The operating scheme was to leach the individual ponds in a staged sequence. Two ponds were to be on the leaching cycle while the third was being washed. In effect, 2/3 of the heap production was to be processed for uranium recovery with the low-grade wash liquor on recycle. Figure 8 is a schematic plan of the operating procedure. Upon completion of the 200-gallons-per-ton (840 l/t) leach and the 100-gallon-per-ton (425 l/t) wash, the Stage 3 pond would be shut down and Ponds 4a and 4b would be flooded. Ponds 3A and 3B would continue as Stage 2 leach while Ponds 2A and 2B would be converted to a washing stage. The objective, of course, was to optimize liquor grade to the processing facilities without sacrificing uranium recovery.

Maybell Heap Leach Experience

Construction of the Maybell heap base was started in June 1975. The entire base for the planned 1976 operation was constructed prior to the placing of ore and mineral (average length 670 feet (204 m) and width 485 feet (148m)). Ore and mineral haulage were started the first week in August and completed by the end of November. Base construction was from local clays following the procedures developed at Gas Hills. The entire heap was constructed to 21 feet (6.4 m) in a single lift.

The completed heap was left dormant during the winter months without apparent ill effects. In the spring of 1976, the pond berms were built, the pond bottoms ripped, and construction of the processing plant was begun. The processing plant consisted of three 120-gpm (7.6 l/s) skid-mounted, continuous IX columns and three elution columns with the attendant solution makeup facilities. Yellow cake precipitation tanks with a filter press for recovery of the yellow cake were installed.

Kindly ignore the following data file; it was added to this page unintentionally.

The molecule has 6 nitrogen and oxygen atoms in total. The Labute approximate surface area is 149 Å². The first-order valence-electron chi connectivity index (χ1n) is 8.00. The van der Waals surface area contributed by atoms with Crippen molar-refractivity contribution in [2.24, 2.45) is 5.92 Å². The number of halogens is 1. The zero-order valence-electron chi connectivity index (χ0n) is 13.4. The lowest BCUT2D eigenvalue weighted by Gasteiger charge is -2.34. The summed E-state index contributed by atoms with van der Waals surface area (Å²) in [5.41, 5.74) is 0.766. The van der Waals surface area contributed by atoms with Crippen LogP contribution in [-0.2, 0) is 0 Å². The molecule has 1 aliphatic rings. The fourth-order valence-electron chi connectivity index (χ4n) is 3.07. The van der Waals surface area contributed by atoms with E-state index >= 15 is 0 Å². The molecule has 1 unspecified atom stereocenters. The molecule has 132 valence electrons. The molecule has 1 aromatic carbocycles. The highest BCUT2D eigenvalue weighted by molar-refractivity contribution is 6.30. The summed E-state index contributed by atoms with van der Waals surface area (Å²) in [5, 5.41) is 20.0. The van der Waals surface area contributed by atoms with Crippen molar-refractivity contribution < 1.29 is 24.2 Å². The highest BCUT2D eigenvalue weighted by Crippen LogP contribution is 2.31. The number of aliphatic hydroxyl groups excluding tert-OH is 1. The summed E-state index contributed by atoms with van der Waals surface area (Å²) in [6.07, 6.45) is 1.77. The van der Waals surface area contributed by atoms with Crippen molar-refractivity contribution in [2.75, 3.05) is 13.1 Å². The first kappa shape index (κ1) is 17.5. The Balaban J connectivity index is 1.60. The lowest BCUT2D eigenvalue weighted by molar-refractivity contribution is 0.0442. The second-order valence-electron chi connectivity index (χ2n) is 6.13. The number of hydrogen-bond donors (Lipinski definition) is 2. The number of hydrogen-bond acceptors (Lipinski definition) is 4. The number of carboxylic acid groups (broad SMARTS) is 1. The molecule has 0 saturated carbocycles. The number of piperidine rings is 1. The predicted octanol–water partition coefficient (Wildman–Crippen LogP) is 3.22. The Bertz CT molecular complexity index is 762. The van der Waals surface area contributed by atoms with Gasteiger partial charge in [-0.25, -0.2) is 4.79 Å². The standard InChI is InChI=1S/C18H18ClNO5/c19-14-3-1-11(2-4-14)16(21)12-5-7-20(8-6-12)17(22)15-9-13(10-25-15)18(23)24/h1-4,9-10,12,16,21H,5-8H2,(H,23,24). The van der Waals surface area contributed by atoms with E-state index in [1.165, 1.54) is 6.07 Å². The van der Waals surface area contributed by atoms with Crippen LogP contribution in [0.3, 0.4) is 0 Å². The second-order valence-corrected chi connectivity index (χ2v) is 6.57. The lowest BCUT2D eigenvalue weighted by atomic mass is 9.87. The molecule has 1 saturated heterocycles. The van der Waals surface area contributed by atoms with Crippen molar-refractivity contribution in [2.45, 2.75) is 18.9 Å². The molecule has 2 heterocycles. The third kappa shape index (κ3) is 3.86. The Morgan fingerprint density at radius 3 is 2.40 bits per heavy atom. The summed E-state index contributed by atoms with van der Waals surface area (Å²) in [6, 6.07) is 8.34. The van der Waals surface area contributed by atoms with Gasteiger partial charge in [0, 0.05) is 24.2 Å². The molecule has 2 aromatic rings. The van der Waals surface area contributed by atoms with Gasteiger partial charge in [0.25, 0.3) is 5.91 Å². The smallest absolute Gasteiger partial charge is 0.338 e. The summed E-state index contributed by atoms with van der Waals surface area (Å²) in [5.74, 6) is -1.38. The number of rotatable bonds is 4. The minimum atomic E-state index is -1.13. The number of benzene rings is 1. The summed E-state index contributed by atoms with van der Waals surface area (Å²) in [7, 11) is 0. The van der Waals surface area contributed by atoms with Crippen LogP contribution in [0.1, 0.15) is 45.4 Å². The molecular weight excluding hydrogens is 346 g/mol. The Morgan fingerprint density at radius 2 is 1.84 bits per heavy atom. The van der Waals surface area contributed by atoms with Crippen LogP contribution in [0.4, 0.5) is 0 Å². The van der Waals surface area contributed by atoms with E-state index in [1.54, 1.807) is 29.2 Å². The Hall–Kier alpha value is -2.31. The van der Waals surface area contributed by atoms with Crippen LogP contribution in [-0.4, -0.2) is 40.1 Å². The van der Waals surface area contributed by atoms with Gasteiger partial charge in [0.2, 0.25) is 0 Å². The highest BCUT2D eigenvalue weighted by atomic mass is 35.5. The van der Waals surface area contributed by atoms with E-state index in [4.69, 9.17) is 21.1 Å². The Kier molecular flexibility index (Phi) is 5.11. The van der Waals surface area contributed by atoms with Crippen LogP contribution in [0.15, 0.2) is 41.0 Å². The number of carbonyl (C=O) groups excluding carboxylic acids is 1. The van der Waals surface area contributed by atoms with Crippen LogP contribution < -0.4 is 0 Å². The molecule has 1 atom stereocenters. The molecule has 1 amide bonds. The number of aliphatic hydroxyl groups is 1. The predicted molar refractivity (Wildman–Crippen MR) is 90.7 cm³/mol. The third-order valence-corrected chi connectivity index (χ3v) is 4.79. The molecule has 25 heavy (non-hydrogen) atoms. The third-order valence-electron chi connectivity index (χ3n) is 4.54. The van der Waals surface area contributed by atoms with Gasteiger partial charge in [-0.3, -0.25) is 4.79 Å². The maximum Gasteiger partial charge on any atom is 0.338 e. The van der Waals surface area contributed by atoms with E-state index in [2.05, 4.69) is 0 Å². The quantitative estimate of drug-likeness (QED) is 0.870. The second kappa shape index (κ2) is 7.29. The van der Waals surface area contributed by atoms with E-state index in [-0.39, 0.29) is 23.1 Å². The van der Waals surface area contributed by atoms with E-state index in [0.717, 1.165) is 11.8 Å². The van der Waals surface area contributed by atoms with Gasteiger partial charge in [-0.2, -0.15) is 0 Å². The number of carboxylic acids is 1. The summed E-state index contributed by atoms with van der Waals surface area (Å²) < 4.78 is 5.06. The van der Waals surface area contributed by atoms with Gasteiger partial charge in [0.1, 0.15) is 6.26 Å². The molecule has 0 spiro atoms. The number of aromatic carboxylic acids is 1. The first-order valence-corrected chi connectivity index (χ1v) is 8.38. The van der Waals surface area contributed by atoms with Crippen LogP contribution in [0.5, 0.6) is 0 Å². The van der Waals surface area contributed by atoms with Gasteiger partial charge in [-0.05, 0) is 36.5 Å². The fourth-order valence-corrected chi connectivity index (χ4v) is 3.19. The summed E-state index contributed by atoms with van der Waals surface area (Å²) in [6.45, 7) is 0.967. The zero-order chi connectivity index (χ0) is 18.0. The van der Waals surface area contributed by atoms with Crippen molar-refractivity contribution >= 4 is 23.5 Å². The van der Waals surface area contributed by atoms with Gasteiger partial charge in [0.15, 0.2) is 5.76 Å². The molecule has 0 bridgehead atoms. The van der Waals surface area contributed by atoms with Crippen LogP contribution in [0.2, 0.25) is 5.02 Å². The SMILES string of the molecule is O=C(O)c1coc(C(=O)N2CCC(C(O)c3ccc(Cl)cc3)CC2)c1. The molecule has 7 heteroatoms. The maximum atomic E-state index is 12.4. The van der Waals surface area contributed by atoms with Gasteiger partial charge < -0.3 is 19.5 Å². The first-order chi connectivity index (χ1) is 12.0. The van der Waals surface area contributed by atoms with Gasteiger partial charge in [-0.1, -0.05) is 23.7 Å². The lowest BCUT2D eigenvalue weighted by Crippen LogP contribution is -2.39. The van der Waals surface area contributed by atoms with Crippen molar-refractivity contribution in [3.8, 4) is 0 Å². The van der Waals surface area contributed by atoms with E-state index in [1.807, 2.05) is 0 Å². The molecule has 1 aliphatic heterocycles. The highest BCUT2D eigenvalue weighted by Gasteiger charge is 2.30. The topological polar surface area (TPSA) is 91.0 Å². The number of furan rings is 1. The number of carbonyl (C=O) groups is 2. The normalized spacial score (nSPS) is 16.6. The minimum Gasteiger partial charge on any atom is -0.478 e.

The water for leaching was obtained from an abandoned pit, acidified with H2SO4, and pumped to the appropriate ponds. Once the operation was underway all solutions were recycled and only the necessary makeup water was required from the pit. Pond size and flooding schedules were designed at levels to provide full flow of product liquor to the IX column and maintain recycle of wash liquor.

Minimal maintenance of the heap ponds is required and can be handled during day shift only. Adequate pumping capacity is installed so that pond flooding is limited to day shift only. Experience shows that a properly designed plant can be operated with two operators per shift. An auxiliary, gasoline-powered pump is recommended on the heap product liquor pond for solution recycle in the event of an extended power outage. Once a heap is in operation, there is no way of shutting it off, and an emergency means of handling the liquor must be provided.


heap leaching pilot scale

heap leaching augering pattern

heap leaching position of drain


heap leaching of uranium